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Natural Approaches to Thyroid Care for your Pet

Jul 31, 2014 07:29PM ● By Lee De Barriault

Natural Approaches to Thyroid Care for your Pet

by Lee De Barriault

Just like people, our pets are also susceptible to thyroid disease. The thyroid gland produces hormones that affect the body’s metabolism, growth and development. The two most important hormones are tetraiodothyrosine (thyroxine-T4) and triiodothyronine (T3).

There are two conditions caused by a dysfunctional thyroid: hyperthyroidism and hypothyroidism.

Cats develop hyperthyroidism. The signs of hyperthyroidism are loss of weight for no reason despite having a big appetite, vomiting, diarrhea and restlessness, excessive water drinking, and larger than normal urine production. In severe cases, high blood pressure and heart failure are a problem.

Hyperthyroidism results from a tumor in the thyroid gland causing an overproduction of thyroid hormones (mainly T4). In over 97% of all cases this tumor is a benign (non-cancerous) adenoma. Hyperthyroidism is often seen in cats over 10 years old. A special blood test (T4) that measures thyroxine levels is conducted to see if the thyroid levels are normal (between .08-5.0 micrograms/deciliter).  Conventional treatment for cats includes three options:  drug treatment with Tapazole (methimazole), surgical treatment (removal of thyroid gland), or radio-active iodine treatment (preferred method). Curing cats with this method involves a simple subcutaneous injection under the skin of a radioactive isotope. While it sounds quite drastic, it may be the safest treatment for hyperthyroid cats.

Hypothyroidism, is the most common endocrine disease of dogs usually seen in middle aged to older dogs. This disease occurs in two ways: autoimmune thyroiditis which happens when the dog’s body forms antibodies against its own thyroid gland causing increased production of thyroxine (T4) eventually depleting the thyroid gland or the dog’s body simply produces less thyroid hormone over time. Signs of hypothyroidism include lethargy, weight gain, hair loss, seborrhea and chronic skin infections. Thyroid testing should always be part of the clinical work up for any sick dog. Treatment for dogs involves the use of glandular thyroid supplements with or without a synthetic medication. Current research supports the concept that glandular supplements contain active substances that can exert physiologic effects.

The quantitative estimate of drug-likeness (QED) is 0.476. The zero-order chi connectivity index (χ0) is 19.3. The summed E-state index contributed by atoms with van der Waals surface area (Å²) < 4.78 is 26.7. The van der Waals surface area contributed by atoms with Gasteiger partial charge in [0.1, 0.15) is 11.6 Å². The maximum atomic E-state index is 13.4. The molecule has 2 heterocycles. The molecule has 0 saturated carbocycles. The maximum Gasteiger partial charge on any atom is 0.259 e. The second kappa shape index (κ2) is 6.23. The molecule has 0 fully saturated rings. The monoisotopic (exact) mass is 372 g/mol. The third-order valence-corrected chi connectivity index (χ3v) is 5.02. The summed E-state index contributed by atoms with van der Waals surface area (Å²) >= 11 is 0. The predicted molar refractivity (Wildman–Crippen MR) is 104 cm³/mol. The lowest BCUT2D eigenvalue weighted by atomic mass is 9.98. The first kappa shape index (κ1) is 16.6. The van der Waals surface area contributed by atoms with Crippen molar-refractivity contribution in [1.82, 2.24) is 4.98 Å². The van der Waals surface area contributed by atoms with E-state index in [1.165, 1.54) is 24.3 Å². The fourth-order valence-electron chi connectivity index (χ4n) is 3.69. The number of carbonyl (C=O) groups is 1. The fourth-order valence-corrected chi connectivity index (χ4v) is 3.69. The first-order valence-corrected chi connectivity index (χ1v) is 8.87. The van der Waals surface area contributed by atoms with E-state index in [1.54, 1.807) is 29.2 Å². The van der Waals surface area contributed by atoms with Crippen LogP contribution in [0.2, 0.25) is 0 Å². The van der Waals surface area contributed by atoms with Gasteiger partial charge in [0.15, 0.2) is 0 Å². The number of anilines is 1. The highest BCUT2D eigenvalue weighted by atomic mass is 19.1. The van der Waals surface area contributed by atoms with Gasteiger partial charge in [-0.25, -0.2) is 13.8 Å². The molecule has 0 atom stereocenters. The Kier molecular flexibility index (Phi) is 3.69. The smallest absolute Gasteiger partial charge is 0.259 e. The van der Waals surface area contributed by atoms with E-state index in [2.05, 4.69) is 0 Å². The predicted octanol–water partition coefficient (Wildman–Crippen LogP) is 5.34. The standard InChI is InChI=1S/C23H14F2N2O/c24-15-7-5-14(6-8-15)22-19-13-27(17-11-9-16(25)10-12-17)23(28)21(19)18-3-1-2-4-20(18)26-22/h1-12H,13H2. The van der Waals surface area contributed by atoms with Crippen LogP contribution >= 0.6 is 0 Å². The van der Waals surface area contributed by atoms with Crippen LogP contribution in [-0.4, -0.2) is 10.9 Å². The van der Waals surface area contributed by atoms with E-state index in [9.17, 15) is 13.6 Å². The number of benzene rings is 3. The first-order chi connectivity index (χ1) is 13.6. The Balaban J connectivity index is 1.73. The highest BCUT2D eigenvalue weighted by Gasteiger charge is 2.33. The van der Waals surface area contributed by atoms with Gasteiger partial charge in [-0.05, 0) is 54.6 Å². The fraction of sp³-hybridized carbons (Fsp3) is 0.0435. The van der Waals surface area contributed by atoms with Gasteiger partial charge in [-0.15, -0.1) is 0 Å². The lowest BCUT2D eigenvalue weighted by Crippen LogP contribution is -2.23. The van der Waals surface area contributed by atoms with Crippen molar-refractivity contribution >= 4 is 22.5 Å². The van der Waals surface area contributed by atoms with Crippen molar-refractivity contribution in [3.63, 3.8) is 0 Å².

The signs of hyperthyroidism are loss of weight for no reason despite having a big appetite, vomiting, diarrhea and restlessnes, excessive water dringinkm and larger than normal urine production.

Dr. Martin Goldstein, D.V.M., considered by many to be America’s foremost Integrative Veterinarian, states in his book, The Nature of Animal Healing, that he has had success treating hyperthyroidism metabolically with liver and adrenal supplements. For cats, he says the homeopathic remedy lophophytoum leandri at low potencies can be helpful and he sometimes adds Thyro Drops. If the condition is persistent, he may also add a little Tapazole at one-quarter to one-eighth of the recommended dose and monitor well. If that does not work, then he opts for conventional surgery to remove the thyroid gland. For dogs, Dr. Goldstein prefers a natural thyroid supplement USP Thyroid supported by Thytrophin. He also advises that sometimes the thyroid may seem imbalanced but it is actually fine; the problem gland is either the pituitary gland in the brain or hypothalamus, both of which coordinate thyroid activity. When using standard supplements for both of these glands to address those imbalances, the hypothyroidism subsides.

There are supplements available, including glandulars, which are a source of active lipids and steroids that may be of benefit to pets. Eastern and western Ayurvedic remedies, which include astragalus, bugleweed, lemon balm, nettles, licorice and ginseng, are also used in thyroid support tinctures. In addition, using homeopathic remedies may help avoid many of the risks and side effects associated with more traditional approaches. It is important to consult with your holistic veterinarian to ensure the proper use of alternative remedies for thyroid disease and your pets.

Lee De Barriault is the owner of Natural Pet Specialty Shop located at 398 North Harbor City Blvd, in Melbourne.  For more information, call 321-259-3005 or visit NaturalPetSpecialtyShop.com.

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